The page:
In still another embodiment of the present invention, there is provided a treatment liquid supply apparatus that supplies a treatment object with a solvent-containing treatment liquid for performing liquid treatment to the treatment object, wherein the apparatus includes: a treatment liquid supply passage having one end to which a treatment liquid ejecting unit for ejecting the treatment liquid to the treatment object is provided, and having the other end to which a treatment liquid supply source is to be connected; a pretreatment mechanism that supplies a solvent for pretreatment to an inside of the treatment liquid supply passage, wherein a solubility of organic matters to the solvent for pretreatment is greater than a solubility of the organic matters to the solvent contained in the treatment liquid.

In some of the aforementioned embodiments, the component that can be eluted from a resin constituting the filter part during a liquid treatment is forcibly eluted before execution of the liquid treatment. Thus, even if the treatment liquid stays in the filter unit for a long period of time, elution of the resin into the treatment liquid can be restrained. Therefore, a subsequent liquid treatment can be started without doing anything special, for example. In addition, the time required for the pretreatment that is to be performed immediately after the installation of a new filter unit in the treatment liquid supply passage can be reduced.

In some other embodiments, the organic matters adhering to the pretreatment supply passage can be removed by the solvent for pretreatment at a high removal ratio, and the pretreatment can be performed in a short period of time.

BRIEF DESCRIPTION OF THE DRAWINGS

FIG. 1 is a piping diagram showing a solvent supply apparatus in a first embodiment of the present invention.

FIG. 2 is a partially-sectioned vertical cross sectional view showing an example of a filter unit to be pretreated according to the first embodiment and a related mechanism section.

FIG. 3 is a vertical cross sectional view showing the example of the filter unit to be pretreated and the related mechanism section.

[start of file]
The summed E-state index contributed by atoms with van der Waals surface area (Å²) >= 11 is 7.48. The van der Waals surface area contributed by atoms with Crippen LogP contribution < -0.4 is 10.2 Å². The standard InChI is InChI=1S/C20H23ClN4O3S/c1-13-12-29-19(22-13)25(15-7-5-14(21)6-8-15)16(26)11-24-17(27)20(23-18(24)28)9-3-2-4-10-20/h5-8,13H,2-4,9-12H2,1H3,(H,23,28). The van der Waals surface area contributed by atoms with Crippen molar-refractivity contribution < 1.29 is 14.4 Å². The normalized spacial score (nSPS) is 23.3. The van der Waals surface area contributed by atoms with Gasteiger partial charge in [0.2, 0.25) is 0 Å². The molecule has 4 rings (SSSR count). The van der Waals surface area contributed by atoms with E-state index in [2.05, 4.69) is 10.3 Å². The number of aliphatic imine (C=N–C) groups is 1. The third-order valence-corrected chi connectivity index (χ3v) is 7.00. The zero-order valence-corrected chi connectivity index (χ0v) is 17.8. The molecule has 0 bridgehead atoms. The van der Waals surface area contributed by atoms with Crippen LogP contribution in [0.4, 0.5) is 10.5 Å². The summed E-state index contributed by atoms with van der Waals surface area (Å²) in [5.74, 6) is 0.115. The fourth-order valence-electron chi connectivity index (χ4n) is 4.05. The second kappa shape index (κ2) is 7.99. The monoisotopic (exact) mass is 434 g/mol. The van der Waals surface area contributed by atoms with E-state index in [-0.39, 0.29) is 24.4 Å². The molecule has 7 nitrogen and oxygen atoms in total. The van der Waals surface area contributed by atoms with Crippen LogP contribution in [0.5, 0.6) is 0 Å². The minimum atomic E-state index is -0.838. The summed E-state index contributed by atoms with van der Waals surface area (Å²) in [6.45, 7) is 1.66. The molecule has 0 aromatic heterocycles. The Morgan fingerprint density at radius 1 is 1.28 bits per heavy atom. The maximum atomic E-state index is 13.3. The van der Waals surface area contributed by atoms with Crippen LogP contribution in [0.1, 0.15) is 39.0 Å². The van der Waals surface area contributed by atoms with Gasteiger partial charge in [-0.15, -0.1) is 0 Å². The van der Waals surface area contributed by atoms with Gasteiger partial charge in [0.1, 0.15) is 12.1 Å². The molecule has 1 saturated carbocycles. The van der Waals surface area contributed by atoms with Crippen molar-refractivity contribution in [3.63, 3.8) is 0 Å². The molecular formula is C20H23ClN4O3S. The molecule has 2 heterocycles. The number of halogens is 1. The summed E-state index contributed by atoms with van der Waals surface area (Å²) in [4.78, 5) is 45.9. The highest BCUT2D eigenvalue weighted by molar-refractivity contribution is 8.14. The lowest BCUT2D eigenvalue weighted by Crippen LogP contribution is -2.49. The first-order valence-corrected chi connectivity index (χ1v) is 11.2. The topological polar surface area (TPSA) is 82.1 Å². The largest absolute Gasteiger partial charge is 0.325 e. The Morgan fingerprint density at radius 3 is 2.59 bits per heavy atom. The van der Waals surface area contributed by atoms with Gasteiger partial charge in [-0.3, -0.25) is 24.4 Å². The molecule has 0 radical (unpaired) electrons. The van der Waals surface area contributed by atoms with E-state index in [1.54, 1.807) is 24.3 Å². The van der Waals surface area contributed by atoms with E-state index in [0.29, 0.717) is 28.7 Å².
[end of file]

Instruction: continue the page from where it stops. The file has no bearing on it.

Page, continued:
FIG. 4 is a flowchart showing a method of operating the solvent supply apparatus.

FIG. 5 is a graph showing the molecular weight distribution of ultra high molecular polyethylene and high density polyethylene.

FIG. 6 is a piping diagram showing an embodiment of an apparatus for pretreating the filter unit, used in a second embodiment of the present invention.

FIGS. 7A and 7B are vertical cross sectional view showing an example of a main part of the pretreatment apparatus used in the second embodiment.

FIG. 8 is a vertical cross sectional view showing another example of a main part of the pretreatment apparatus used in the second embodiment.

FIG. 9 is a piping diagram showing a solvent supply apparatus in a third embodiment of the present invention.

FIG. 10 is a chart for explaining Hansen solubility parameters.

FIG. 11 is a graph for explaining the solubility of polyethylene to each solvent.

FIG. 12 is a schematic diagram showing a pretreatment apparatus for a filter unit, used in the fourth embodiment of the present invention.

FIG. 13 is a piping diagram showing the solvent supply apparatus in a fifth embodiment of the present invention.

FIG. 14 is a piping diagram showing the solvent supply apparatus in a sixth embodiment of the present invention.

FIG. 15 is a piping diagram showing the solvent supply apparatus in a seventh embodiment of the present invention.

FIG. 16 is a graph showing a result of an evaluation test.

FIG. 17 is a graph showing a result of an evaluation test.

FIG. 18 is a graph showing a result of an evaluation test.

FIG. 19 is a graph showing a result of an evaluation test.

DETAILED DESCRIPTION OF THE INVENTION First Embodiment

FIG. 1 is a diagram showing the overall configuration of a piping system of a solvent supply apparatus as one of embodiments of a treatment liquid supply apparatus of the present invention. The solvent supply apparatus is composed of a solvent supply source 21 including a solvent bottle, a liquid end tank 23, a filter unit 3, a first trap 24, a pump 35, a second trap 26, a dispensing valve 27 and a nozzle 13, which are disposed on a solvent supply passage 1 (comprising e.g., piping) in that order from the upstream side thereof. Reference signs V11 to V25 denote valves, and reference sign 10 denotes a liquid treatment unit. The filter unit 3 is provided for removing foreign matters (particles) contained in the solvent, while the first trap 24 and the second trap 26 are provided for removing bubbles in the solvent. In this example, the solvent is a treatment liquid.